UI designers often correct false affordances and improve the discoverability of features when users have trouble determining if elements are tappable. We contribute a novel system that models the perceived tappability of mobile UI elements with a vision-based deep neural network and helps provide design insights with dataset-level and instance-level explanations of model predictions. Our system retrieves designs from similar mobile UI examples from our dataset using the latent space of our model. We also contribute a novel use of an interpretability algorithm, XRAI, to generate a heatmap of UI elements that contribute to a given tappability prediction. Through several examples, we show how our system can help automate elements of UI usability analysis and provide insights for designers to iterate their designs. In addition, we share findings from an exploratory evaluation with professional designers to learn how AI-based tools can aid UI design and evaluation for tappability issues.
The Bayesian information gain (BIG) framework has garnered significant interest as an interaction method for predicting a user’s intended target based on a user's input. However, the BIG framework is constrained to goal-oriented cases, which renders it difficult to support changing goal-oriented cases such as design exploration. During the design exploration process, the design direction is often undefined and may vary over time. The designer’s mental model specifying the design direction is sequentially updated through the information-retrieval process. Therefore, tracking the change point of a user’s goal is crucial for supporting an information exploration. We introduce the BIGexplore framework for changing goal-oriented cases. BIGexplore detects transitions in a user’s browsing behavior as well as the user’s next target. Furthermore, a user study on BIGexplore confirms that the computational cost is significantly reduced compared with the existing BIG framework, and it plausibly detects the point where the user changes goals.
The simulation of user behavior with deep reinforcement learning agents has shown some recent success. However, the inverse problem, that is, inferring the free parameters of the simulator from observed user behaviors, remains challenging to solve. This is because the optimization of the new action policy of the simulated agent, which is required whenever the model parameters change, is computationally impractical. In this study, we introduce a network modulation technique that can obtain a generalized policy that immediately adapts to the given model parameters. Further, we demonstrate that the proposed technique improves the efficiency of user simulator-based inference by eliminating the need to obtain an action policy for novel model parameters. We validated our approach using the latest user simulator for point-and-click behavior. Consequently, we succeeded in inferring the user’s cognitive parameters and intrinsic reward settings with less than 1/1000 computational power to those of existing methods.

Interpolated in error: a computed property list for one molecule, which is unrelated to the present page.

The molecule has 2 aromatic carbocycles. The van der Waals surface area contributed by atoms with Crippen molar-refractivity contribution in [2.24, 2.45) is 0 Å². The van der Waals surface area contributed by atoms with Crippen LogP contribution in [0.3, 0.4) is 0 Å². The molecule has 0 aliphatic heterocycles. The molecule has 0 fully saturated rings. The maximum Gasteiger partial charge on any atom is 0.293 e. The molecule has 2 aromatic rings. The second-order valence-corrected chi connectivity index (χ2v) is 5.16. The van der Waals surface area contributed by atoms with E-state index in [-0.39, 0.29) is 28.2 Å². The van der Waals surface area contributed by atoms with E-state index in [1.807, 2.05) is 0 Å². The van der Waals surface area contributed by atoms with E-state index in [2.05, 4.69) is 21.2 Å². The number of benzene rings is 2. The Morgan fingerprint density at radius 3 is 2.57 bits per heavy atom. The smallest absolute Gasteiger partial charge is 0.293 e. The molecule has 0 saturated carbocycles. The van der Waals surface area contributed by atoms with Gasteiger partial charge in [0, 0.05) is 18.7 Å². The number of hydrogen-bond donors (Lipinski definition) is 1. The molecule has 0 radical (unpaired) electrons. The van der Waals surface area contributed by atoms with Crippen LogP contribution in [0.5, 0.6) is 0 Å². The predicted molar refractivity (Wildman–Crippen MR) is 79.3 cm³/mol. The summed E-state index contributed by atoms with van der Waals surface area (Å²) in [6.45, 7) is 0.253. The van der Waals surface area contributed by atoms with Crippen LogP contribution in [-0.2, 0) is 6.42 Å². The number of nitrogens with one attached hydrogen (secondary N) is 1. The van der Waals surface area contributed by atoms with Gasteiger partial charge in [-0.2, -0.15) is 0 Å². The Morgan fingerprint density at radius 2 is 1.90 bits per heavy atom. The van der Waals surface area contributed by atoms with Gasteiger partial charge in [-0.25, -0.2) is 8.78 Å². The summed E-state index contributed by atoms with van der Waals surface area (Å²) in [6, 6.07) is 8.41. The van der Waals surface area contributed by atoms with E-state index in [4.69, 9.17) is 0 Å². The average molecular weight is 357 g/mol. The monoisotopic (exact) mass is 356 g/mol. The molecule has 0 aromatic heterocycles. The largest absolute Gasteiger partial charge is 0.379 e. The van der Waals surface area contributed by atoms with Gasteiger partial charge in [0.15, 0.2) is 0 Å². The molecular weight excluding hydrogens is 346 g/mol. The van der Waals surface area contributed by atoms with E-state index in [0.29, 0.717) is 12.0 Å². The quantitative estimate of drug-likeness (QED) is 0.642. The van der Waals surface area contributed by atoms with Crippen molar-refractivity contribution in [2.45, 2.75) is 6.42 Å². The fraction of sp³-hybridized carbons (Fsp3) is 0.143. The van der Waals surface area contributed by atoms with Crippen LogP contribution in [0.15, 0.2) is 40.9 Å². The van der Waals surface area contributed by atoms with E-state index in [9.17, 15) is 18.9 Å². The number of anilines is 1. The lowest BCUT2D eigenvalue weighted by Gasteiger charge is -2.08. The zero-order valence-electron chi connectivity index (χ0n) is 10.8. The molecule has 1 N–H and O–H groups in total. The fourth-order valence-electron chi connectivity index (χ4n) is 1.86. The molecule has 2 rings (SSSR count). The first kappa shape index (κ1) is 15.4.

Reach redirection is an illusion-based virtual reality (VR) interaction technique where a user’s virtual hand is shifted during a reach in order to guide their real hand to a physical location. Prior works have not considered the underlying sensorimotor processes driving redirection. In this work, we propose adapting a sensorimotor model for goal-directed reach to obtain a model for visually-redirected reach, specifically by incorporating redirection as a sensory bias in the state estimate used by a minimum jerk motion controller. We validate and then leverage this model to develop a Model Predictive Control (MPC) approach for reach redirection, enabling the real-time generation of spatial warping according to desired optimization criteria (e.g., redirection goals) and constraints (e.g., sensory thresholds). We illustrate this approach with two example criteria -- redirection to a desired point and redirection along a desired path -- and compare our approach against existing techniques in a user evaluation.
When giving input with a button, users follow one of two strategies: (1) react to the output from the computer or (2) proactively act in anticipation of the output from the computer. We propose a technique to quantify reactiveness and proactiveness to determine the degree and characteristics of each input strategy. The technique proposed in this study uses only screen recordings and does not require instrumentation beyond the input logs. The likelihood distribution of the time interval between the button inputs and system outputs, which is uniquely determined for each input strategy, is modeled. Then the probability that each observed input/output pair originates from a specific strategy is estimated along with the parameters of the corresponding likelihood distribution. In two empirical studies, we show how to use the technique to answer questions such as how to design animated transitions and how to predict a player's score in real-time games.